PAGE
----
The poor worry about their jobs, the rich worry about retirement
Usually, when economists think about how to improve the lives of people, they rely on introspection and theoretical assumptions. But there’s a simpler, alternate approach to figuring out what kind of policies people want and need: just ask them.
The Federal Reserve Board does this every year, in its Report on the Economic Well-Being of US Households. Last year’s report just came out and it has much to tell us about what kind of things the US government could do to improve people’s lives.
The report analyses open-ended surveys in which Americans discussed their economic worries in their own terms. Responses were categorised and broken down by income group.
For lower-income Americans, holding down a job and being able to pay this month’s bills loomed as the largest concerns. For those in the upper-income ranks, retirement security mattered the most. And for middle-income families, health care was the biggest problem.
These findings should give policymakers a road map for how to improve Americans’ lives at every income class. They should also guide economists’ research efforts. Each level of American society has its own needs, and the government should be thinking about how to help everyone at once.
Poor and working-class people have the simplest needs – basically, they need more money. Fortunately, economists have spent a lot of time thinking about how to get poor people more money and there are at least four approaches worthy of attention.
The first of these is the earned income tax credit (EITC), which pays poor people to work. Despite worries it would end up as a subsidy to employers, the EITC is a proven poverty fighter. Some leaders are already suggesting it be expanded substantially.
The second programme is a federal job guarantee, or work provision programme. A version of this was tried successfully during the Great Depression in the 1930s and Kevin Hassett, who has been nominated to head the president’s Council of Economic Advisers, has advocated trying it again. It could have the added effect of giving poor people a greater sense of dignity.
The third approach is a higher minimum wage. Many economists worry that rising minimum wages hurt employment of poor people but the bulk of the evidence hasn’t borne this out.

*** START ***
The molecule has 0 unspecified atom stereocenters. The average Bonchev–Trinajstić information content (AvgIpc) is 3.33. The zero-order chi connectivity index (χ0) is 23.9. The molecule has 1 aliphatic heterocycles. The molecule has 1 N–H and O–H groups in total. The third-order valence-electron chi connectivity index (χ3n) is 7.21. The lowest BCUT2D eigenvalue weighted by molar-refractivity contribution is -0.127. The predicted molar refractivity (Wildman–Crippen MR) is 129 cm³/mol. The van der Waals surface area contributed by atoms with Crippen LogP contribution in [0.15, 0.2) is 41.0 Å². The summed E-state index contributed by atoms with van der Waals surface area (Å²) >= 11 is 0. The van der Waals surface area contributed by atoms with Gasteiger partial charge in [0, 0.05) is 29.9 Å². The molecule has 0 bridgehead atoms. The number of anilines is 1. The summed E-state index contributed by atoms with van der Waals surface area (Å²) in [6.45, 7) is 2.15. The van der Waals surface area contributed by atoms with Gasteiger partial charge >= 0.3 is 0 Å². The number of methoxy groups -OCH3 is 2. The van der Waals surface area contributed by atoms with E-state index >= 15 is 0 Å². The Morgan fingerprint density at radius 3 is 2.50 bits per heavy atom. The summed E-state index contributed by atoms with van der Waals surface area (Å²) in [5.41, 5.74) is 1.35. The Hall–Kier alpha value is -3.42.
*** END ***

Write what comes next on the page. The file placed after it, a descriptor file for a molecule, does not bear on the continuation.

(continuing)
The fourth idea for giving Americans more money is the simplest – a universal basic income. This is an unproven programme, but many experiments are under way and enthusiasm among its promoters is high.
These programmes are not mutually exclusive. There’s no reason a higher EITC can’t exist alongside a jobs programme, a higher minimum wage and even a basic income. Those who want to put money in the pockets of America’s poor and working class shouldn’t waste too much time fighting over which approach is the best.
For middle-income Americans, the Fed’s report shows that health is the biggest worry. Unexpected medical expenses are an ever-present threat and staggeringly high healthcare prices mean medical bills take a much bigger bite out of the middle class than in other countries.
The Affordable Care Act helped but in the end, the best approach is probably a single-payer health system or public option. Extending Medicare or Medicaid to cover all Americans is the simplest and most proven solution to the excess cost problem and the insecurity problem.
Finally, higher-earning Americans shouldn’t be neglected. Retirement is their main worry.
Government can’t do much in the long run to prop up stock and housing prices, but there’s one big way that retirement security could be improved – lower fees on retirement accounts. Even fees that seem small can drain a large percentages of one’s life savings. Mandatory annual dollar invoicing would be a great step towards showing savers exactly how much they’re forking over every year and thus pushing the industry to charge less for all sorts of money management services.
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Updated: May 28, 2017 04:00 AM